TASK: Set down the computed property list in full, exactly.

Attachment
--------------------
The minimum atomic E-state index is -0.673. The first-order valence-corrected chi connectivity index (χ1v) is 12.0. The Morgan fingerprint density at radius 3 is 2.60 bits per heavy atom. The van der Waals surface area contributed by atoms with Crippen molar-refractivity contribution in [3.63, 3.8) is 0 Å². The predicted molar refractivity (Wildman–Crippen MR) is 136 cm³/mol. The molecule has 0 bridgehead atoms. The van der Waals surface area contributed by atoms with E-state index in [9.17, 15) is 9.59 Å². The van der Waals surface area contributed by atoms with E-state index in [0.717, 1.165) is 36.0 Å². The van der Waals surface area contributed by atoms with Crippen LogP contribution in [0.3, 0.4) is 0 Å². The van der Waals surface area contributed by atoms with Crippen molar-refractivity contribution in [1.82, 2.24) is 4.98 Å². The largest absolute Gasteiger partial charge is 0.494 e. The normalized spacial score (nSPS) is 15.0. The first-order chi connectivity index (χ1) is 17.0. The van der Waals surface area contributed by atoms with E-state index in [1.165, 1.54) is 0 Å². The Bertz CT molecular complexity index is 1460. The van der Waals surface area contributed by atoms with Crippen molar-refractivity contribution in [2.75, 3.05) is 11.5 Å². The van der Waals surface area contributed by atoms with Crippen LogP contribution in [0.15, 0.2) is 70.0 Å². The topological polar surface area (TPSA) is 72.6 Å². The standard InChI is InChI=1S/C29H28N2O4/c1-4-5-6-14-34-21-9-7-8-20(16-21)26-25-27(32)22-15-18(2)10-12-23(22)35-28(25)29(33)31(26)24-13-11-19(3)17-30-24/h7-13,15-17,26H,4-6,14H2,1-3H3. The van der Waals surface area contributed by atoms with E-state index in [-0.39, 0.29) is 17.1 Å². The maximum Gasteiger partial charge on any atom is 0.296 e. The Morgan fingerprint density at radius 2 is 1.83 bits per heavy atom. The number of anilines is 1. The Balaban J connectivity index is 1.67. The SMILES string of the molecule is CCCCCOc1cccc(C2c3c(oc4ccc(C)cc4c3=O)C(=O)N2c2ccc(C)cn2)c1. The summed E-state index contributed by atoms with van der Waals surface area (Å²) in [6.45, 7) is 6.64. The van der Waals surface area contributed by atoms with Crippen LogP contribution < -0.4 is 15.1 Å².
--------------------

The minimum atomic E-state index is -0.673. The first-order valence-corrected chi connectivity index (χ1v) is 12.0. The Morgan fingerprint density at radius 3 is 2.60 bits per heavy atom. The van der Waals surface area contributed by atoms with Crippen molar-refractivity contribution in [3.63, 3.8) is 0 Å². The predicted molar refractivity (Wildman–Crippen MR) is 136 cm³/mol. The molecule has 0 bridgehead atoms. The van der Waals surface area contributed by atoms with E-state index in [9.17, 15) is 9.59 Å². The van der Waals surface area contributed by atoms with E-state index in [0.717, 1.165) is 36.0 Å². The van der Waals surface area contributed by atoms with Crippen LogP contribution in [0.3, 0.4) is 0 Å². The van der Waals surface area contributed by atoms with Crippen molar-refractivity contribution in [1.82, 2.24) is 4.98 Å². The largest absolute Gasteiger partial charge is 0.494 e. The normalized spacial score (nSPS) is 15.0. The first-order chi connectivity index (χ1) is 17.0. The van der Waals surface area contributed by atoms with E-state index in [1.165, 1.54) is 0 Å². The Bertz CT molecular complexity index is 1460. The van der Waals surface area contributed by atoms with Crippen molar-refractivity contribution in [2.75, 3.05) is 11.5 Å². The van der Waals surface area contributed by atoms with Crippen LogP contribution in [0.15, 0.2) is 70.0 Å². The topological polar surface area (TPSA) is 72.6 Å². The standard InChI is InChI=1S/C29H28N2O4/c1-4-5-6-14-34-21-9-7-8-20(16-21)26-25-27(32)22-15-18(2)10-12-23(22)35-28(25)29(33)31(26)24-13-11-19(3)17-30-24/h7-13,15-17,26H,4-6,14H2,1-3H3. The van der Waals surface area contributed by atoms with E-state index in [-0.39, 0.29) is 17.1 Å². The maximum Gasteiger partial charge on any atom is 0.296 e. The Morgan fingerprint density at radius 2 is 1.83 bits per heavy atom. The number of anilines is 1. The Balaban J connectivity index is 1.67. The SMILES string of the molecule is CCCCCOc1cccc(C2c3c(oc4ccc(C)cc4c3=O)C(=O)N2c2ccc(C)cn2)c1. The summed E-state index contributed by atoms with van der Waals surface area (Å²) in [6.45, 7) is 6.64. The van der Waals surface area contributed by atoms with Crippen LogP contribution < -0.4 is 15.1 Å².